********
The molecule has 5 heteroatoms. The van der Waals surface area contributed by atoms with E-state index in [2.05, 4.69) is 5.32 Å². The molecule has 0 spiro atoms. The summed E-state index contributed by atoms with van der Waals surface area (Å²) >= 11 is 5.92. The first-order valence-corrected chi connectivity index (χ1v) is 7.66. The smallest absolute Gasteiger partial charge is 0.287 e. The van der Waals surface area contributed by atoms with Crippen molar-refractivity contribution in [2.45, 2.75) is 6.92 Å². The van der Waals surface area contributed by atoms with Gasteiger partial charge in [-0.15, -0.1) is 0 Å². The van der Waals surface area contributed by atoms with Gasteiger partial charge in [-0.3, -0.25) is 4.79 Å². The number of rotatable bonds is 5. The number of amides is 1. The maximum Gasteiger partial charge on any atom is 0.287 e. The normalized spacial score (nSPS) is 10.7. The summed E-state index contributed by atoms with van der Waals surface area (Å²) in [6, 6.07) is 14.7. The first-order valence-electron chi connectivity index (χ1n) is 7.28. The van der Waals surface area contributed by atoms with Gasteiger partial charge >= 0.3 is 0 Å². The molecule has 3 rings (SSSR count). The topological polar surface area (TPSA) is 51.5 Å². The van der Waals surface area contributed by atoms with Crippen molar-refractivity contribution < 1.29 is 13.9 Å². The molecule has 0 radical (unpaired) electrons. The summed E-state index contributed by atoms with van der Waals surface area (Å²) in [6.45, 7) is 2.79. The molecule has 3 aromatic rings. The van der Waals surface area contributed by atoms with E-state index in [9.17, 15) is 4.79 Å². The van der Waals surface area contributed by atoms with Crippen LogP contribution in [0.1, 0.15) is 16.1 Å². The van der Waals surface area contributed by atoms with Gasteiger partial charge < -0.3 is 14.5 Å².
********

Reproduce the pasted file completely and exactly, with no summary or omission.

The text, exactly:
The molecule has 5 heteroatoms. The van der Waals surface area contributed by atoms with E-state index in [2.05, 4.69) is 5.32 Å². The molecule has 0 spiro atoms. The summed E-state index contributed by atoms with van der Waals surface area (Å²) >= 11 is 5.92. The first-order valence-corrected chi connectivity index (χ1v) is 7.66. The smallest absolute Gasteiger partial charge is 0.287 e. The van der Waals surface area contributed by atoms with Crippen molar-refractivity contribution in [2.45, 2.75) is 6.92 Å². The van der Waals surface area contributed by atoms with Gasteiger partial charge in [-0.15, -0.1) is 0 Å². The van der Waals surface area contributed by atoms with Gasteiger partial charge in [-0.3, -0.25) is 4.79 Å². The number of rotatable bonds is 5. The number of amides is 1. The maximum Gasteiger partial charge on any atom is 0.287 e. The normalized spacial score (nSPS) is 10.7. The summed E-state index contributed by atoms with van der Waals surface area (Å²) in [6, 6.07) is 14.7. The first-order valence-electron chi connectivity index (χ1n) is 7.28. The van der Waals surface area contributed by atoms with Gasteiger partial charge >= 0.3 is 0 Å². The molecule has 3 rings (SSSR count). The topological polar surface area (TPSA) is 51.5 Å². The van der Waals surface area contributed by atoms with Crippen molar-refractivity contribution < 1.29 is 13.9 Å². The molecule has 0 radical (unpaired) electrons. The summed E-state index contributed by atoms with van der Waals surface area (Å²) in [6.45, 7) is 2.79. The molecule has 3 aromatic rings. The van der Waals surface area contributed by atoms with E-state index in [9.17, 15) is 4.79 Å². The van der Waals surface area contributed by atoms with Crippen LogP contribution in [0.1, 0.15) is 16.1 Å². The van der Waals surface area contributed by atoms with Gasteiger partial charge < -0.3 is 14.5 Å².